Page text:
Small Business Logistics: Standing on the Shoulders of Giants
Small businesses level the playing field by getting a boost from big service providers.
When a large business needs to ship products, it can call upon massive land, sea, and air resources to move goods quickly and at the lowest possible cost. When a small business wants to ship products, it has to think smart and maneuver nimbly—or risk logistics spending spiraling out of sight.
Jim Woodside knows all about the challenges of small business logistics. As co-owner of Woodside USA, the parent company of Isabella Adams, a Tampa-based fashion accessories and home decor business, he has to find ways to ship products efficiently and cost effectively to keep pace with larger competitors.
Help Arrives Just in Time
To accomplish this goal, Isabella Adams forged a partnership with Transplace, a Frisco, Texas-based third party logistics provider. The small company leverages Transplace’s global footprint, bargaining influence, and shipping optimization technologies to strike deals with carriers and other service providers that would be impossible to achieve on its own.
Isabella Adams’ decision to take charge of its logistics destiny by joining with a larger partner is part of a small-business trend that spans multiple industries.
“One of the biggest challenges for small companies is that they are followers rather than leaders; they don’t get to set mandates,” says John Fontanella, vice president of supply chain research at AMR Research, a Boston-based technology market analysis firm.
Finding a big buddy is a simple way for many upstart businesses to level the playing field.
Serving more than 300 retail outlets worldwide, Isabella Adams works hard to outmaneuver its larger competitors by shipping seasonal clothing and decor just-in-time, shortly before the products are scheduled to reach the sales floor.
Isabella Adams’ retail partners appreciate the company’s nimbleness and ability to accurately read consumer preferences. But convincing traditional carriers to meet the company’s rapid-fire scheduling demands was like a flea trying to catch an elephant’s attention.
“Before our partnership with Transplace, we used some large, well-known, national freight forwarders, but we were just a cog in the wheel,” Woodside says. “We were at their mercy for ocean capacity and contingent container arrangements.”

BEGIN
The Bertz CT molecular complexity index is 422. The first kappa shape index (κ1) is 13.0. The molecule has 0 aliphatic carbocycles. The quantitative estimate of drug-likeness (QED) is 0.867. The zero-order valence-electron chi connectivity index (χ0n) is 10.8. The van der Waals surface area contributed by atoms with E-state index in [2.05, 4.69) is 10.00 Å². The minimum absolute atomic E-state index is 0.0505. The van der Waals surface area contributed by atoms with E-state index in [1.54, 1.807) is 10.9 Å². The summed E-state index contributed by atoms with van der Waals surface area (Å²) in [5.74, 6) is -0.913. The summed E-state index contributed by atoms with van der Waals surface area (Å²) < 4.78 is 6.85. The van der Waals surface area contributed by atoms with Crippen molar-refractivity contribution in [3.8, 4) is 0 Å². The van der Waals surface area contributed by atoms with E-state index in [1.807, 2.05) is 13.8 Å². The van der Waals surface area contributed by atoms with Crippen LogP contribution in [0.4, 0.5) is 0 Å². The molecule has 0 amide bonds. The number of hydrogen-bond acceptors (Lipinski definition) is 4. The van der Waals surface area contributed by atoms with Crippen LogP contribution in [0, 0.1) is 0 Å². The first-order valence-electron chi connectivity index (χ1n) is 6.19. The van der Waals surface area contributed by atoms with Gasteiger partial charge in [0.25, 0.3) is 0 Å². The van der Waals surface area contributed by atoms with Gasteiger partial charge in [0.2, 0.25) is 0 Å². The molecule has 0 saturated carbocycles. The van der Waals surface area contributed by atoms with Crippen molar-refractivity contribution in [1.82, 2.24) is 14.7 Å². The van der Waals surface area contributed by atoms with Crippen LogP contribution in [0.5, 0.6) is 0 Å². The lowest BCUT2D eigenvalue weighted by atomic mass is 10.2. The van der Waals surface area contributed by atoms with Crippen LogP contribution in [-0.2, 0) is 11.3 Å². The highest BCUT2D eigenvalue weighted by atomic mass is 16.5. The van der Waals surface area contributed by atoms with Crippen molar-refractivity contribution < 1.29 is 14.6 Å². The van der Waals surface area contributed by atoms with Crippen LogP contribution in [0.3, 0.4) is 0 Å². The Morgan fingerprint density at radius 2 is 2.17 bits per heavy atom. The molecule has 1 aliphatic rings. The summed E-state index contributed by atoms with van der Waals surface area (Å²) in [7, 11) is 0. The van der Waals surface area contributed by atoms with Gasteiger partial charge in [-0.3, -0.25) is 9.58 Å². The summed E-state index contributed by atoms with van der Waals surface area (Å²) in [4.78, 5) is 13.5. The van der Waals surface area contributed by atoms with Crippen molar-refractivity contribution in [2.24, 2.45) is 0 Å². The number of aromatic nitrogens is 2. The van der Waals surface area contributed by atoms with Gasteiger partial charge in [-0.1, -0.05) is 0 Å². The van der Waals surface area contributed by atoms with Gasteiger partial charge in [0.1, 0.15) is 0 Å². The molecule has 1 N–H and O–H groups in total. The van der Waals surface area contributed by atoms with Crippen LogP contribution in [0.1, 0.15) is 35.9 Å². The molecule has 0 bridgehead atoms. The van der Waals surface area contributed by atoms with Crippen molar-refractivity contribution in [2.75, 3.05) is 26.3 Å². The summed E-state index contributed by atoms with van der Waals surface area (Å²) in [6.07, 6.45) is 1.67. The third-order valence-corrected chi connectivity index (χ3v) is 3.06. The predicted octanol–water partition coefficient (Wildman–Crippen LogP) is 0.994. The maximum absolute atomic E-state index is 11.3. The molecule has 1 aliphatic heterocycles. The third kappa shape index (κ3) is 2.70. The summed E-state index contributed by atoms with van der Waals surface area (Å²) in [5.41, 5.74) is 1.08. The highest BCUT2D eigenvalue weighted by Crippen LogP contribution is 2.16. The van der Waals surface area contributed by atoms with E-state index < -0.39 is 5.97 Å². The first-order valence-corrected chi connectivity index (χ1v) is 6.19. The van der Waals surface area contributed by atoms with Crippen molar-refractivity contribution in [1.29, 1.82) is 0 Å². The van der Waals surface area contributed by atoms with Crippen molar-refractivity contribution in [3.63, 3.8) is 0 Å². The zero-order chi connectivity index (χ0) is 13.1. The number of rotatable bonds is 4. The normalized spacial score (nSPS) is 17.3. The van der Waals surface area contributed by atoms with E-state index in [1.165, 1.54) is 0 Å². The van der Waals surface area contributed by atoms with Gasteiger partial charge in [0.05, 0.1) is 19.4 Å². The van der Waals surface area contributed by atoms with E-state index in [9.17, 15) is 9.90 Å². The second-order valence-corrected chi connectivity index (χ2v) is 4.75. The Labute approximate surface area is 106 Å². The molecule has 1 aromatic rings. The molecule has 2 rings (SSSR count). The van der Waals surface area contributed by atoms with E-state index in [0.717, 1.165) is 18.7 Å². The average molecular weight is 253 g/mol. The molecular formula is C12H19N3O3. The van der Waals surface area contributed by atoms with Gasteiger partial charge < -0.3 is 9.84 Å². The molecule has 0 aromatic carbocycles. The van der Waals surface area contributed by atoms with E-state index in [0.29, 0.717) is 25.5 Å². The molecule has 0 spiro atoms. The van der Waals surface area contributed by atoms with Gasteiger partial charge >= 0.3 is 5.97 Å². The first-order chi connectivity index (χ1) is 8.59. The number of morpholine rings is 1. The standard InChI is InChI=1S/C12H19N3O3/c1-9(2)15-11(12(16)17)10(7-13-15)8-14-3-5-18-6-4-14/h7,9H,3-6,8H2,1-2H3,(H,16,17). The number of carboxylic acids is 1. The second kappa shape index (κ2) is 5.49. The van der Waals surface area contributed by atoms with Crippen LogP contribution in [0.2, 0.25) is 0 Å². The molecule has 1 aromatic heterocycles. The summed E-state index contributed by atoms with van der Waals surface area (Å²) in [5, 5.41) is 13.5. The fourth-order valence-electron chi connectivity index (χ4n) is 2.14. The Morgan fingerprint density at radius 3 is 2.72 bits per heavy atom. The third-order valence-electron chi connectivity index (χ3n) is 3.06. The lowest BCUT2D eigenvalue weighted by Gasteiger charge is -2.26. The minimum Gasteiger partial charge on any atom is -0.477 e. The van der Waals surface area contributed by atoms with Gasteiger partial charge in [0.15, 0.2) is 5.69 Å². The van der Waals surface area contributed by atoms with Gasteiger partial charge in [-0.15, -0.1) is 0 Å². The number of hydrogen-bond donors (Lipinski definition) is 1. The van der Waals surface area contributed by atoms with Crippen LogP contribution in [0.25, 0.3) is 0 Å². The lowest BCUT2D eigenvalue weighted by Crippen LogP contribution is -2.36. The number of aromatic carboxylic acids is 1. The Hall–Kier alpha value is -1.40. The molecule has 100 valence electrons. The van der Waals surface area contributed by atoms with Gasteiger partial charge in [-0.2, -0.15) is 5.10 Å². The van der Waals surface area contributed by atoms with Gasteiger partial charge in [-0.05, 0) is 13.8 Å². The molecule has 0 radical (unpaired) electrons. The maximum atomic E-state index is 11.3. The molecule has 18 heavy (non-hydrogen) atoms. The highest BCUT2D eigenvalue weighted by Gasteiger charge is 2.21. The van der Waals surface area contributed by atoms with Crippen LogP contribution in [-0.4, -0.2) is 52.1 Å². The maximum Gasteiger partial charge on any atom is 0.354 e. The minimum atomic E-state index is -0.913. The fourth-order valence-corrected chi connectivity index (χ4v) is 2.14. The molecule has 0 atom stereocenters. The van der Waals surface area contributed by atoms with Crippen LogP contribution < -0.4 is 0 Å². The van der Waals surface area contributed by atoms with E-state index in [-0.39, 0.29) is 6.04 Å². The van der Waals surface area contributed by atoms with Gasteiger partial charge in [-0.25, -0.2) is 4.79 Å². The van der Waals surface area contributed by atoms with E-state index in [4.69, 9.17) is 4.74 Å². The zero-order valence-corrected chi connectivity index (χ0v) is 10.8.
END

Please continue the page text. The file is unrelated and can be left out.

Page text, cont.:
Transplace, on the other hand, was flexible enough to understand Isabella Adams’ intent and goals. “Transplace worked with us to execute this plan, build up and ship closer to the holiday season, then strategically move product to distribution centers for redistribution,” Woodside says.
Transplace also helps the company untangle the various problems that inevitably knot the supply chain. “If products were held in Customs or bumped off a ship, the freight forwarders would tell us to sit and wait,” Woodside says.
Transplace works to help the company overcome such obstacles. “When we have issues—such as strategic cargo displaced from ships during peak times—Transplace works with us to find alternatives,” he says.
A Growing Trend
Isabella Adams isn’t the only business that has sought a bigger ally to enhance supply chain flow. Enterprises in a variety of industries are beginning to understand that in order to swim with the big fish, they need to boost their logistics profile without piling on capital infrastructure or new employees.
“Using 3PLs can be very effective for small companies,” says Peter Foley, a counselor for SCORE, a partnership program with the U.S. Small Business Administration that provides free business advice and training to small businesses. “Not having to deal with human resource issues or benefits can be inviting.”
3PLs can supply small businesses with logistics insight, negotiating power, and technology tools that would otherwise be unaffordable.
“3PLs have the logistics experience, knowledge, and software a small company does not have, and they cost less than hiring employees with such expertise,” Foley says. Service providers can also help small companies leverage their inherent ability to move quickly and decisively.
“3PLs can cut through red tape quickly to get a final answer, change a program, or massage a product,” he adds. “While numerous committees in a large company ponder a decision, a small company can make a quick decision and get back to the customer.”